The Limits of Data Localization Laws: Trade, Investment, and Data

On the 8th and 9th of June, 2019, the G20 Ministerial Meeting on Trade and Digital Economy took place in Tskuba, Japan. In a Ministerial Statement released after the meeting, the Ministers reaffirmed their commitments to transborder data flows noting that it generates higher productivity, greater innovation, and improved sustainable development, while acknowledging certain challenges related to “privacy, data protection, intellectual property rights, and security”.

Indeed, with the increasing importance of data in everything from cloud computing, the internet of things and big data analytics, the free flow of data is essential to unlocking the full potential of global e-commerce and modern business in data driven economy.

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Privacy Commmissioner Announces New “Re-Framed” Consultation on Transborder Data Flows

In a further development in the on again/off again transborder data flows consultation, the Office of the Privacy Commissioner of Canada (“OPC”) has announced it is on again.

The OPC made the announcement on June 11, 2019 and characterized this new consultation as a “re-framing” of the prior, withdrawn one. Our commentary on the on again/off again process can be found here, here and here.

The OPC said it had decided to change its approach to consultation in light of the publication by the federal government of its Digital Charter on May 21, 2019 which suggested to the OPC that “transborder data flows may be dealt with in an eventual new federal privacy law.”

The OPC is inviting stakeholder views both on how the current law should be interpreted and applied in these contexts, and on how a future law should provide effective privacy protection in the context of transfers for processing.

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Privacy Commissioner Withdraws Transborder Consultation, Suggests Proactive Audits

On May 22, 2019, the Office of the Privacy Commissioner of Canada (“OPC”) held its annual forum in Toronto, Ontario. Federal Commissioner Daniel Therrien headed the annual forum along with his provincial counterparts Jill Clayton, the Information and Privacy Commissioner of Alberta, and Michael McEvoy, the Information and Privacy Commissioner of British Columbia.

The forum provides the OPC with an opportunity to update practitioners and stakeholders on current and upcoming privacy matters as well provides an opportunity to discuss and share perspectives. Not surprisingly, the topic of transborder data flows dominated the discussion. Here are three key takeaways from the forum.

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Privacy Commissioner Extends Deadline for Transborder Data Flow Consultation

The Office of the Privacy Commissioner of Canada (“OPC”) has announced it will now be accepting comments related to its consultation on transborder data flows until Friday, June 28, 2019.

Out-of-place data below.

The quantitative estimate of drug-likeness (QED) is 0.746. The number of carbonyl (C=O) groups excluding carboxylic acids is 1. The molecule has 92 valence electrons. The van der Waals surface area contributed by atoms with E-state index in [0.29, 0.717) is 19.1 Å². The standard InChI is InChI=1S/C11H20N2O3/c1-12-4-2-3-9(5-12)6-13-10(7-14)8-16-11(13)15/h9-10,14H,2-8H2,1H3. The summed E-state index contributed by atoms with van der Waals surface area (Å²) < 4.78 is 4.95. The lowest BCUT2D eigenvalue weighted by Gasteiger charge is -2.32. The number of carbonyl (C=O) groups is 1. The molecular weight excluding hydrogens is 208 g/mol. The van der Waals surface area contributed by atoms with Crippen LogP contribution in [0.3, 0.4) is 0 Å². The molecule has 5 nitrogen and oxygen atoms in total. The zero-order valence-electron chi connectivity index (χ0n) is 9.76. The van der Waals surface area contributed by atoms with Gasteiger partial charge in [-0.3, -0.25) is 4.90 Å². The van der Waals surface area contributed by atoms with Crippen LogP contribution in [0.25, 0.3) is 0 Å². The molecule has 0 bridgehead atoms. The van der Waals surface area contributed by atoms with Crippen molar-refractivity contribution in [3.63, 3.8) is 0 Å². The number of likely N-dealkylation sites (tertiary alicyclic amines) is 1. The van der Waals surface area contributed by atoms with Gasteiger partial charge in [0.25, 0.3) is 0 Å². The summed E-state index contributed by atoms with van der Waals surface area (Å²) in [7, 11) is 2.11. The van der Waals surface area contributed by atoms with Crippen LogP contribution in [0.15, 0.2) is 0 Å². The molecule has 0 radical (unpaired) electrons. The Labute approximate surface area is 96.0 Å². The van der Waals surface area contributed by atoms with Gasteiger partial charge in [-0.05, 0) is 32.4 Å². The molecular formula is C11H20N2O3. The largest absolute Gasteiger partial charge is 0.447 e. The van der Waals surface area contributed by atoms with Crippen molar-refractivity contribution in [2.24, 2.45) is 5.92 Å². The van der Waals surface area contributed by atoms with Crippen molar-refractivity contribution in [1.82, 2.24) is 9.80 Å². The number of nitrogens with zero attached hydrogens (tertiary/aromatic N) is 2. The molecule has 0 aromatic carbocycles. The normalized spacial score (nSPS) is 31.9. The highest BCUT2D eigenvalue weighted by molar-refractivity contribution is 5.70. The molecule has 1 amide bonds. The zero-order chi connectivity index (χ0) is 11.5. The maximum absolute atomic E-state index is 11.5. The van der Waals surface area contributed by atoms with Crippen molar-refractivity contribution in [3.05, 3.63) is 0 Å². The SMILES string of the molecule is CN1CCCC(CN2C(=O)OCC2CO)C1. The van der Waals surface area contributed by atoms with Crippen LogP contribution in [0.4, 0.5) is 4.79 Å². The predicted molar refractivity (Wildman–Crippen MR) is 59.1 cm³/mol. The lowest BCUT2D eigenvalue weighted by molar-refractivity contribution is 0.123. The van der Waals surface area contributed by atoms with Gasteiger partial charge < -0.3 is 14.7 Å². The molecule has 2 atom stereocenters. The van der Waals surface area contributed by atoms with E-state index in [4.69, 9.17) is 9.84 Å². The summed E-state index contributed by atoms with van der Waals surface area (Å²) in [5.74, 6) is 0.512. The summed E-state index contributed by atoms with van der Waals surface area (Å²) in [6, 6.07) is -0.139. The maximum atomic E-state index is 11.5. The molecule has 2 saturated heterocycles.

The discussion document, which was released on April 9, 2019 (see our blog post here, and our blog post about the OPC’s supplemental consultation paper here) reflected a reversal in the OPC’s twenty-year-old policy position on transborder data flows under the Personal Information Protection and Electronic Documents Act (“PIPEDA“).

The OPC has indicated that it intends to provide guidance on disclosures for processing and related consent and accountability requirements.

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Privacy Commissioner Issues Supplemental Consultation Paper on Consent for Transborder Data Flows

On April 9, 2019, the Office of the Privacy Commissioner of Canada (“OPC”) announced it would be holding a stakeholder consultation on transborder data flows. The consultation paper (“Consultation Paper”) proposed a reversal of the two-decades old existing policy on consent in such cases. See our previous post here.

However, the Consultation Paper simply stated the OPC’s position and invited the public’s views, with no indication of why the OPC thought the change was necessary or what the key issues were. Shortly thereafter, the OPC then issued supplemental consultation paper (“Supplemental Consultation Paper”), in which the OPC provided its rationale for its about-face, and posed specific questions for stakeholders to consider.

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Privacy Commissioner Proposes Consent be Required for Transborder Data Flows

On April 9, 2019, the Office of the Privacy Commissioner of Canada (“OPC”) announced it would be holding a stakeholder consultation on transborder data flows. The consultation paper (“Consultation Paper”) proposes a reversal of the two-decades old existing policy on consent.

However, the Consultation Paper simply stated the OPC’s position and invited the public’s views, with no indication of why the OPC thought the change was necessary or what the key issues were. Shortly thereafter, the OPC then issued supplemental consultation paper (“Supplemental Consultation Paper”), in which the OPC provided its rationale for its about-face, and posed specific questions for stakeholders to consider.

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